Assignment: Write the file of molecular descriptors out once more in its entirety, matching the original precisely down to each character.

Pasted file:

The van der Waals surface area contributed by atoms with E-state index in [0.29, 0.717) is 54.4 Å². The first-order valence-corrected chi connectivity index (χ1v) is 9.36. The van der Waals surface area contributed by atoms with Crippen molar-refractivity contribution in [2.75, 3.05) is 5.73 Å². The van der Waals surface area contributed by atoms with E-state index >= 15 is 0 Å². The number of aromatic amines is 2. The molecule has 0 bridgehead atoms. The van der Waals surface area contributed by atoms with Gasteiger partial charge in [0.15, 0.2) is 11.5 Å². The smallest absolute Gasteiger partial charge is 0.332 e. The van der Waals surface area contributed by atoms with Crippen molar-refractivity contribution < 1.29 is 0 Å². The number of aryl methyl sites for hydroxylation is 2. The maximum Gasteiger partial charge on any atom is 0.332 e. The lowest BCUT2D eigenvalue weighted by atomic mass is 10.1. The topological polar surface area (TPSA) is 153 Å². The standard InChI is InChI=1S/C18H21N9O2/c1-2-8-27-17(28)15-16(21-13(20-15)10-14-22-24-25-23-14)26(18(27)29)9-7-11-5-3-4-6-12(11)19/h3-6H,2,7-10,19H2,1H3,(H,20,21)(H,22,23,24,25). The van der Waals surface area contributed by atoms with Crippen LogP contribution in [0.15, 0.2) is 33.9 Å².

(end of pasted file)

The van der Waals surface area contributed by atoms with E-state index in [0.29, 0.717) is 54.4 Å². The first-order valence-corrected chi connectivity index (χ1v) is 9.36. The van der Waals surface area contributed by atoms with Crippen molar-refractivity contribution in [2.75, 3.05) is 5.73 Å². The van der Waals surface area contributed by atoms with E-state index >= 15 is 0 Å². The number of aromatic amines is 2. The molecule has 0 bridgehead atoms. The van der Waals surface area contributed by atoms with Gasteiger partial charge in [0.15, 0.2) is 11.5 Å². The smallest absolute Gasteiger partial charge is 0.332 e. The van der Waals surface area contributed by atoms with Crippen molar-refractivity contribution < 1.29 is 0 Å². The number of aryl methyl sites for hydroxylation is 2. The maximum Gasteiger partial charge on any atom is 0.332 e. The lowest BCUT2D eigenvalue weighted by atomic mass is 10.1. The topological polar surface area (TPSA) is 153 Å². The standard InChI is InChI=1S/C18H21N9O2/c1-2-8-27-17(28)15-16(21-13(20-15)10-14-22-24-25-23-14)26(18(27)29)9-7-11-5-3-4-6-12(11)19/h3-6H,2,7-10,19H2,1H3,(H,20,21)(H,22,23,24,25). The van der Waals surface area contributed by atoms with Crippen LogP contribution in [0.15, 0.2) is 33.9 Å².